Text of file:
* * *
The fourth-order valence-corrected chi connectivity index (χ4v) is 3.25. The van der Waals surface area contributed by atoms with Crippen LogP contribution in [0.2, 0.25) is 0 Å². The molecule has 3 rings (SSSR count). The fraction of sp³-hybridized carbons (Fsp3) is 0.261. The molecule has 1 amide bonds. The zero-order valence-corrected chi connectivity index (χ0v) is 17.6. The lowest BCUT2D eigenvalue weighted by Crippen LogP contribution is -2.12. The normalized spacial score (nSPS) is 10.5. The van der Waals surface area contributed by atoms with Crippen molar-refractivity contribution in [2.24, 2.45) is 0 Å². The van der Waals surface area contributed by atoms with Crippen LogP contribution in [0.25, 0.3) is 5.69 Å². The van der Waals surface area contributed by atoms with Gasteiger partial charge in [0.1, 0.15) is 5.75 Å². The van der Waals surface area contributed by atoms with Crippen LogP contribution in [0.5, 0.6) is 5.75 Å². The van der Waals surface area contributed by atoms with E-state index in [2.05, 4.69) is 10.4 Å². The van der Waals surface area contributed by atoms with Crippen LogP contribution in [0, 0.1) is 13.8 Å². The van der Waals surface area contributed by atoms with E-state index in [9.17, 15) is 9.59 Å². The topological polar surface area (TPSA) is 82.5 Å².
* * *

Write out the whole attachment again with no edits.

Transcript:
The fourth-order valence-corrected chi connectivity index (χ4v) is 3.25. The van der Waals surface area contributed by atoms with Crippen LogP contribution in [0.2, 0.25) is 0 Å². The molecule has 3 rings (SSSR count). The fraction of sp³-hybridized carbons (Fsp3) is 0.261. The molecule has 1 amide bonds. The zero-order valence-corrected chi connectivity index (χ0v) is 17.6. The lowest BCUT2D eigenvalue weighted by Crippen LogP contribution is -2.12. The normalized spacial score (nSPS) is 10.5. The van der Waals surface area contributed by atoms with Crippen molar-refractivity contribution in [2.24, 2.45) is 0 Å². The van der Waals surface area contributed by atoms with Crippen LogP contribution in [0.25, 0.3) is 5.69 Å². The van der Waals surface area contributed by atoms with Gasteiger partial charge in [0.1, 0.15) is 5.75 Å². The van der Waals surface area contributed by atoms with Crippen LogP contribution in [0.5, 0.6) is 5.75 Å². The van der Waals surface area contributed by atoms with E-state index in [2.05, 4.69) is 10.4 Å². The van der Waals surface area contributed by atoms with Crippen LogP contribution in [0, 0.1) is 13.8 Å². The van der Waals surface area contributed by atoms with E-state index in [9.17, 15) is 9.59 Å². The topological polar surface area (TPSA) is 82.5 Å².